The body tends to hold physical patterns it experiences at birth which manifest later in life when the person is stressed or anxious. These might be compressive patterns, which to some extent the baby’s body is designed for, or the opposite, which it is not. Patterns can be held in the tissues for many years unless resolved (possibly by a skilled therapist). There are some common patterns that tend to show up in clinical practice; for example the temporal bones can suffer medial compression from the tight fit in the birth canal or from external forces such as forceps. This can (and often does) result in symptoms such as headaches or even torticollis (due to the pressure on the accessory nerve as it exits the cranium through the jugular foramen).
I remember many years ago when I first started in clinical practice as a craniosacral therapist, working on a young woman with severe regular headaches and migraines, which she had suffered from since she was a child. Whilst palpating her temporal bones it became clear that there was an unusual pattern being manifested that involved medial compression, rotation and a pull inferiorly. I worked with this over a couple of sessions and the patterns eased off to the point it was hardly noticeable. Her migraines and headaches also improved dramatically. Because this was such an unusual pattern, I questioned her about what might have caused this. It turned out that she had been born breech but with forceps and the temporal area was still manifesting this unusual pattern some 35 years later.
There are various mechanisms by which the body might hold ‘memories’ of birth apart from the purely mechanical (e.g. inter-osseous or intra-osseous patterns). For example the actions of proprioception and interoception involving the myriad of receptors in the joints, skin, muscles and fascia are well developed and very sensitive in the newborn. Research by Prof. Stephen Porges (2001) has also shown that a baby is born with a highly developed ‘social’ nervous system, able to pick up on the emotional nuances of all around it. Hameroff (1998) describes other mechanisms that might be at play whereby memories can be held on a tissue level in the cellular microtubules. This is sometimes referred to as ‘tissue memory’. James Oschman (1995) poses the question: Can “memories” encoded in connective tissue and cytoskeletal structures lead to a conscious mental image of past events? How might such information be “released” during massage or other kinds of bodywork? And how is such information communicated from the tissue being worked upon to the consciousness of both the client and the practitioner?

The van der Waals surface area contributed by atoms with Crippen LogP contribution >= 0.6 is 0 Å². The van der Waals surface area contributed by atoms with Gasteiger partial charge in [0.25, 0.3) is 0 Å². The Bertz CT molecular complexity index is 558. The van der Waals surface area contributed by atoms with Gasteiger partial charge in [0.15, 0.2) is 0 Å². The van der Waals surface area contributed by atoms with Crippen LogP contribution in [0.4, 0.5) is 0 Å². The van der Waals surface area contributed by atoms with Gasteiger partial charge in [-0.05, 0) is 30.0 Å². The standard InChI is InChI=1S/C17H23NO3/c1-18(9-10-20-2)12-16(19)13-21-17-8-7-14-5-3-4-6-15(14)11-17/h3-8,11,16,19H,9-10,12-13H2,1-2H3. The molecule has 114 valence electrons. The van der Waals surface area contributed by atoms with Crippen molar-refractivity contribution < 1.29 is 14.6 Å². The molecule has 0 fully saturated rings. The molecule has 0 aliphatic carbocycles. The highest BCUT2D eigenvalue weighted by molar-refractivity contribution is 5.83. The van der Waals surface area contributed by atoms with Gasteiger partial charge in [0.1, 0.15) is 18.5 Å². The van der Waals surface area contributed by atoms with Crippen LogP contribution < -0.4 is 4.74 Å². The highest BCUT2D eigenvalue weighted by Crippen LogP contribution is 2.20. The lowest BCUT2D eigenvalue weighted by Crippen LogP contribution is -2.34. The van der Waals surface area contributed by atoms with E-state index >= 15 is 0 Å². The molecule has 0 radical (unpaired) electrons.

Many early feelings and emotions are experienced by the adult as a ‘felt sense’ of the kind described by Damasio (2010). Perhaps because these felt sensations derive from powerful but pre-verbal experiences they are more difficult for adults to conceptualize and rationalize later in life. This is why early experience can have such a dominating effect on our unconscious desires and emotional outlook throughout our adult life.
The good news is that there are a lot of therapeutic interventions such as Bowen, Craniosacral therapy and other body-based psychotherapeutic approaches like Somatic Experiencing out there, that can help to address issues arising from pregnancy and birth as well as many organizations that help address the long-term consequences of how we are born (see web resources below). The bad news is that despite the large body of evidence and some vocal campaigners, little has been done over the last 30 years to improve the potentially negative impact of the birthing experience on both mums and babies. There is so much information in the public domain (for example the link between acquired immunity and psychological and developmental problems in children (Campbell-McBride, 2010)), which for some reason is not promoted in mainstream practice, but which could, with a little effort, make a huge difference to the lives of so many.
© 2012, John Wilks all rights reserved. Reproduced with permission from Understanding the Complex Chronic Patient: A Multi-Disciplinary Approach to Managing Ehlers Danlos-Hypermobility Syndrome Type III and other Chronic Conditions Isobel Knight, Jessica Kingsley pub. 2013.
John Wilks MA FRSA RCST BTAA
John has been practising the Bowen Technique and Craniosacral Therapy full time since 1995, and works at clinics in the South West of England. He teaches specialist classes in the Bowen Technique all over the world and is the author of several books and DVD’s.